Inspector Buechner is the character in the novel whom I would most like to be. I do write poetry. My poems tend to be long, and to follow strict forms—that is what I like to do: sestinas, pantoums, villanelles, etc. I will put in a villanelle – this one continues the theme of “a language not my own” which seems to have cropped up in this interview, and the theme of getting older which belongs to the novel.

A Villanelle

Old women's summer this is what they say
Here in another land, a language not my own.
To this sweet fall the summer of the young gives way.

The leaves blow golden through the shortening day.
The tender sun shines through me to the bone.
Old women's summer this is what they say

Because they think, disguise it as we may,
The strength to take the real heat has gone.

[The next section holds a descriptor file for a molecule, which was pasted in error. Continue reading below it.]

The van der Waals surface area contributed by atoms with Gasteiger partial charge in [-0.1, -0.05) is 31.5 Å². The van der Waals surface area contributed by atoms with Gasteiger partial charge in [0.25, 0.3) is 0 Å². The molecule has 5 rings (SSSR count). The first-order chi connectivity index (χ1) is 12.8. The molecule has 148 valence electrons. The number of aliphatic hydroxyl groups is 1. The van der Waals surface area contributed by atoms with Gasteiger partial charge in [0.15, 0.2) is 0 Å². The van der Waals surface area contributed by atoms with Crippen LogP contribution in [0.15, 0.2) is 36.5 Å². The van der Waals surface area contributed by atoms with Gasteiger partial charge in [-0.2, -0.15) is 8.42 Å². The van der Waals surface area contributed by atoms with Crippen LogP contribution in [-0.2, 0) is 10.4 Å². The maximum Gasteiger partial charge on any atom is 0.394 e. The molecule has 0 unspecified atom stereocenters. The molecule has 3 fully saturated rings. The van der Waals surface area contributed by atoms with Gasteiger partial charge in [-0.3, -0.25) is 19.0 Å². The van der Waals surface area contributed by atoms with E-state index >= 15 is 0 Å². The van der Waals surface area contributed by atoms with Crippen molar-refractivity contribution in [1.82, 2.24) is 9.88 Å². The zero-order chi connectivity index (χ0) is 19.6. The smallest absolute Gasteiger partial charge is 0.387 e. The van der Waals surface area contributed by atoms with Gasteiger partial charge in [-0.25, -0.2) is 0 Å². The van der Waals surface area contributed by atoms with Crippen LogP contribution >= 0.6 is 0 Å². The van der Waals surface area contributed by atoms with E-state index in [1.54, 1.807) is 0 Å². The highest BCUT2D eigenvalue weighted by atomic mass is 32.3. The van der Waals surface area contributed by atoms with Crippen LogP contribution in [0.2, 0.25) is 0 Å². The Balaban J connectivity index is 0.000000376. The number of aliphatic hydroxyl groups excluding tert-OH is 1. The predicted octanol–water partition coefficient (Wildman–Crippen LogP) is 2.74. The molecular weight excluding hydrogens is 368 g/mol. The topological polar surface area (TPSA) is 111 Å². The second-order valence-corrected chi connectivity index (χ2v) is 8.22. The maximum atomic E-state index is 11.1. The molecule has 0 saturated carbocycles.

To this sweet fall the summer of the young gives way.

But was the height of pleasure on a summer's day
Ever as sharply sweet as in September's sun?
Old women's summer this is what they say,

They see it keeps the winter's night at bay,
They point the downward path with mocking tone.
To this sweet fall the summer of the young gives way?

But should we grieve the last midsummer ray
Who know the sweetest fall is ours alone?
Old women's summer this is what they say.
To this sweet fall the summer of the young gives way.

Vienna, 26 September 2003

Thank you for sharing that with us. There's a very bittersweet feel to it that I enjoyed. While we're on the topic of the past, I do have another question to ask you. With all of the mentions of World War II, Nazi occupation of Austria, and the continuing tensions, I am curious - what are you drawing upon as you write about these things? Will this be a recurring theme in your Inspector Georg Buchner series?